Sherlock Holmes and Doctor Watson solve the mystery surrounding the death of a baronet on bleak, forbidding Dartmoor and save the victim’s heir from a similar fate.
This Hammer adaptation emphasises the horror elements of Arthur Conan Doyle’s novel and provides excellent opportunities for Peter Cushing as Holmes and André Morell as, arguably, the definitive Dr Watson.
The film starts in the 1600s when the wicked aristocrat Sir Hugo Baskerville (David Oxley) kidnaps a local servant wench for his pleasure and hunts her down on the moors when she makes a run for it.
At an old mist-shrouded abandoned ruined abbey near Baskerville Hall, he murders the unfortunate girl but is then almost immediately killed himself by what appears to be a giant spectral hound – thus starting the terrifying legend of the Hound of the Baskervilles.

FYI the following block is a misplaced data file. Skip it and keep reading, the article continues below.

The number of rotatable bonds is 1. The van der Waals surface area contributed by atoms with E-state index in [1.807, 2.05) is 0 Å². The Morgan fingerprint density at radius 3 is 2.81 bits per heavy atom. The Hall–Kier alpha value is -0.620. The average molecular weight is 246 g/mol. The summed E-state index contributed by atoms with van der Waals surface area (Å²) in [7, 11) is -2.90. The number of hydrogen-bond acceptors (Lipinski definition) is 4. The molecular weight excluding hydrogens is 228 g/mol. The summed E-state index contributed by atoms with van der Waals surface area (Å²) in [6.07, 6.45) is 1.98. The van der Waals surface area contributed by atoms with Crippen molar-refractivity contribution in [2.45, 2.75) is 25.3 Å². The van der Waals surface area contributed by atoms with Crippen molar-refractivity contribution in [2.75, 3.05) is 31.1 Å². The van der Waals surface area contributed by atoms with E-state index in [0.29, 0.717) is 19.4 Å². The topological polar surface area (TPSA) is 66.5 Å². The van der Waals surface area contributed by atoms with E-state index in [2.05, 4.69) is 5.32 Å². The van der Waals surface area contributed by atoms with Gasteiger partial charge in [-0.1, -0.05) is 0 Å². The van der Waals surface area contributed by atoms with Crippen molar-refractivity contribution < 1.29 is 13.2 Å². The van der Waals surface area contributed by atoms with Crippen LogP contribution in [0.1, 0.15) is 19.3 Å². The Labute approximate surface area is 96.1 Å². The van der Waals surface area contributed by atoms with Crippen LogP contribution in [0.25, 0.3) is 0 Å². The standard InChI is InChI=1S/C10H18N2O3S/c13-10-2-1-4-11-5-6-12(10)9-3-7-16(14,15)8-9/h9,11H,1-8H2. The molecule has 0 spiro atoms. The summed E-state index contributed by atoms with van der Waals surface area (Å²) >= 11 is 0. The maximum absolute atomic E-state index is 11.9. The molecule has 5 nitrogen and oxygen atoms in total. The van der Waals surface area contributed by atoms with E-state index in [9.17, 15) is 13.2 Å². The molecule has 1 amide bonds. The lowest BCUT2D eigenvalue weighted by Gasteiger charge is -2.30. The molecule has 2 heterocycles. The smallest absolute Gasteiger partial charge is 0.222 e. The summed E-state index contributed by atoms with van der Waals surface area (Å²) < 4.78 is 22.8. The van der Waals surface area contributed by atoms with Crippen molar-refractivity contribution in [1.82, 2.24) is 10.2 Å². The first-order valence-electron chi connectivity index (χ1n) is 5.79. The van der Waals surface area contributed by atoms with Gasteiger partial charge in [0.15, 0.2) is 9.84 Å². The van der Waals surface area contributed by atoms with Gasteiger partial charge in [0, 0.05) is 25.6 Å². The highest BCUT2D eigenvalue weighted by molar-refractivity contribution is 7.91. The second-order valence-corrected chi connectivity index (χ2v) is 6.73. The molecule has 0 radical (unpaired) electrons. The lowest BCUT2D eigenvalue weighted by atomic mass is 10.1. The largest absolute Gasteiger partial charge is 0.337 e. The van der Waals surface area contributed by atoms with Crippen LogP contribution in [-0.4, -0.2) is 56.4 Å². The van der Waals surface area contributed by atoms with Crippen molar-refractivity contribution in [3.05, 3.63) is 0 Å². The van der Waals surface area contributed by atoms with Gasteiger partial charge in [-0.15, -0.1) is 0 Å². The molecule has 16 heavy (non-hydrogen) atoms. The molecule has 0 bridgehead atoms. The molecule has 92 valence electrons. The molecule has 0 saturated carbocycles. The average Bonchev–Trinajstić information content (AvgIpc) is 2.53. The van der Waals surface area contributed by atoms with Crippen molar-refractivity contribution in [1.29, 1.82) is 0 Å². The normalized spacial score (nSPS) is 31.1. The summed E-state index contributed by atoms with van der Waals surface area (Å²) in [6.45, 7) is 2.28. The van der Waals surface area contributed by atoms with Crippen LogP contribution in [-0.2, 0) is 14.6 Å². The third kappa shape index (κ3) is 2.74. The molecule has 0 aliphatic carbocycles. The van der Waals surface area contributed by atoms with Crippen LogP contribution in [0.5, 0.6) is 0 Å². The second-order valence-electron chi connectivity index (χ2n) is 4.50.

Since then every male Baskerville heir has died in strange circumstances when venturing too close to the moors alone, an apparent victim of an ancient curse on the family.
When the latest heir to Baskerville dies in creepy circumstances at the remains of the abbey, family friend Dr Mortimer (Francis De Wolff) travels to London to consult Holmes and Watson and asks them to examine this troubling mystery.
While technically not a horror film, The Hound of Baskervilles is one of the studio’s very best offerings.
The cast – including Ewen Solon as neighbour Stapleton, Marla Landi as his exotic daughter Cecile, Miles Malleson as the eccentric and forgetful Bishop Frankland, and John Le Mesurier as Barrymore – is top-notch.
They easily match the opulent riches of the set design, making this gothic tale as sinister as it is striking.
Sir Henry Baskerville
Sir Hugo Baskerville
Dr Richard Mortimer
Francis De Wolff
John Le Mesurier